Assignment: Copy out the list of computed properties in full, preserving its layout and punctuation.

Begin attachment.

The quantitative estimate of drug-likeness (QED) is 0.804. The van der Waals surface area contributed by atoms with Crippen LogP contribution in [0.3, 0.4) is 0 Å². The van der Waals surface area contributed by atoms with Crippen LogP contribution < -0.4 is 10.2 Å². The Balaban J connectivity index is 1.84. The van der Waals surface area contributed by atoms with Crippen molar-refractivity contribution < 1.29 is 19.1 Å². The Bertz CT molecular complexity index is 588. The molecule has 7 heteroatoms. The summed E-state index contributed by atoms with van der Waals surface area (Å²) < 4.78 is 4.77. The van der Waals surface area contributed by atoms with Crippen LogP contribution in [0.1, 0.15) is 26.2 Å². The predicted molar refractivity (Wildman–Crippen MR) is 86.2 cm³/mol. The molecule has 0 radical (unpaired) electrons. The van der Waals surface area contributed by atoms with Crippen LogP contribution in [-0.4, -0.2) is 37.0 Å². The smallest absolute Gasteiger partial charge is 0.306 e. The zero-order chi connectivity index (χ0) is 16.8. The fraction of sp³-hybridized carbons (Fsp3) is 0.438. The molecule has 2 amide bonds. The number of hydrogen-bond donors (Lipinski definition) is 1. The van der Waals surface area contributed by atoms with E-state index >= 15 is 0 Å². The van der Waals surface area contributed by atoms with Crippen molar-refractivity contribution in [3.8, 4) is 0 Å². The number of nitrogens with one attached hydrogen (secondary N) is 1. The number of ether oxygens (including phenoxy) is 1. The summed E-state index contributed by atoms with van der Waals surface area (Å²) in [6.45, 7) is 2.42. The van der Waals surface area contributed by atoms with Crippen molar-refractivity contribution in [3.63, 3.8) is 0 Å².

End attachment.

The quantitative estimate of drug-likeness (QED) is 0.804. The van der Waals surface area contributed by atoms with Crippen LogP contribution in [0.3, 0.4) is 0 Å². The van der Waals surface area contributed by atoms with Crippen LogP contribution < -0.4 is 10.2 Å². The Balaban J connectivity index is 1.84. The van der Waals surface area contributed by atoms with Crippen molar-refractivity contribution < 1.29 is 19.1 Å². The Bertz CT molecular complexity index is 588. The molecule has 7 heteroatoms. The summed E-state index contributed by atoms with van der Waals surface area (Å²) < 4.78 is 4.77. The van der Waals surface area contributed by atoms with Crippen LogP contribution in [0.1, 0.15) is 26.2 Å². The predicted molar refractivity (Wildman–Crippen MR) is 86.2 cm³/mol. The molecule has 0 radical (unpaired) electrons. The van der Waals surface area contributed by atoms with Crippen LogP contribution in [-0.4, -0.2) is 37.0 Å². The smallest absolute Gasteiger partial charge is 0.306 e. The zero-order chi connectivity index (χ0) is 16.8. The fraction of sp³-hybridized carbons (Fsp3) is 0.438. The molecule has 2 amide bonds. The number of hydrogen-bond donors (Lipinski definition) is 1. The van der Waals surface area contributed by atoms with E-state index >= 15 is 0 Å². The van der Waals surface area contributed by atoms with Crippen molar-refractivity contribution in [3.8, 4) is 0 Å². The number of nitrogens with one attached hydrogen (secondary N) is 1. The number of ether oxygens (including phenoxy) is 1. The summed E-state index contributed by atoms with van der Waals surface area (Å²) in [6.45, 7) is 2.42. The van der Waals surface area contributed by atoms with Crippen molar-refractivity contribution in [3.63, 3.8) is 0 Å².